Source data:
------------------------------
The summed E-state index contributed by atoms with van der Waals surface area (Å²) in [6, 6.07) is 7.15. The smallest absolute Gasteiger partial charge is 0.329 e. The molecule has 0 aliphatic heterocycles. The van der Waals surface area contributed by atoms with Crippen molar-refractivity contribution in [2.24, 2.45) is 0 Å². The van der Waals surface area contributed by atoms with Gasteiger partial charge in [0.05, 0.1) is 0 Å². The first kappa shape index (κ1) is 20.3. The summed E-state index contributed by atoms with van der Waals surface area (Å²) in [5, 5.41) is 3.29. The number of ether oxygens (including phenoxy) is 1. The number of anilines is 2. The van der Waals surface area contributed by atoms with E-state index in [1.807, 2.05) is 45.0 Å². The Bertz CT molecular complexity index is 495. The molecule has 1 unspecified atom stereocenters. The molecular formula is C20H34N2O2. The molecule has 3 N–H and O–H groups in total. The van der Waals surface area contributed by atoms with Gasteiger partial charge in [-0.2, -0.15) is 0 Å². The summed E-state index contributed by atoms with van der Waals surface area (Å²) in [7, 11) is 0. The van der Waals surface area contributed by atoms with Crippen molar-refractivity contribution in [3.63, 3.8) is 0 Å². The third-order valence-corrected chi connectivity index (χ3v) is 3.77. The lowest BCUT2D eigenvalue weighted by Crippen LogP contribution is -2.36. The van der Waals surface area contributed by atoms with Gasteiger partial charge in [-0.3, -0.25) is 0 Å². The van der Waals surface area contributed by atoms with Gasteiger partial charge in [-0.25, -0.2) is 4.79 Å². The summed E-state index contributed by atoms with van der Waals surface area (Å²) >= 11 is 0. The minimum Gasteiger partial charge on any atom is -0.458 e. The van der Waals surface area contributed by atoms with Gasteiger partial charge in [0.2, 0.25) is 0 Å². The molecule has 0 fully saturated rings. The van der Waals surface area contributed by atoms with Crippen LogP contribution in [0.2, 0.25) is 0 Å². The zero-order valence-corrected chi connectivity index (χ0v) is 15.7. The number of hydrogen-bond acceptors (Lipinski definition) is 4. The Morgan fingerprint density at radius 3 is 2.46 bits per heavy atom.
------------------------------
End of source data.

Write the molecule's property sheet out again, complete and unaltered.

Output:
The summed E-state index contributed by atoms with van der Waals surface area (Å²) in [6, 6.07) is 7.15. The smallest absolute Gasteiger partial charge is 0.329 e. The molecule has 0 aliphatic heterocycles. The van der Waals surface area contributed by atoms with Crippen molar-refractivity contribution in [2.24, 2.45) is 0 Å². The van der Waals surface area contributed by atoms with Gasteiger partial charge in [0.05, 0.1) is 0 Å². The first kappa shape index (κ1) is 20.3. The summed E-state index contributed by atoms with van der Waals surface area (Å²) in [5, 5.41) is 3.29. The number of ether oxygens (including phenoxy) is 1. The number of anilines is 2. The van der Waals surface area contributed by atoms with E-state index in [1.807, 2.05) is 45.0 Å². The Bertz CT molecular complexity index is 495. The molecule has 1 unspecified atom stereocenters. The molecular formula is C20H34N2O2. The molecule has 3 N–H and O–H groups in total. The van der Waals surface area contributed by atoms with Gasteiger partial charge in [-0.2, -0.15) is 0 Å². The summed E-state index contributed by atoms with van der Waals surface area (Å²) in [7, 11) is 0. The van der Waals surface area contributed by atoms with Crippen molar-refractivity contribution in [3.63, 3.8) is 0 Å². The third-order valence-corrected chi connectivity index (χ3v) is 3.77. The lowest BCUT2D eigenvalue weighted by Crippen LogP contribution is -2.36. The van der Waals surface area contributed by atoms with Gasteiger partial charge in [-0.3, -0.25) is 0 Å². The van der Waals surface area contributed by atoms with Gasteiger partial charge in [-0.25, -0.2) is 4.79 Å². The summed E-state index contributed by atoms with van der Waals surface area (Å²) >= 11 is 0. The minimum Gasteiger partial charge on any atom is -0.458 e. The van der Waals surface area contributed by atoms with Gasteiger partial charge in [0.2, 0.25) is 0 Å². The molecule has 0 fully saturated rings. The van der Waals surface area contributed by atoms with Crippen LogP contribution in [0.2, 0.25) is 0 Å². The zero-order valence-corrected chi connectivity index (χ0v) is 15.7. The number of hydrogen-bond acceptors (Lipinski definition) is 4. The Morgan fingerprint density at radius 3 is 2.46 bits per heavy atom.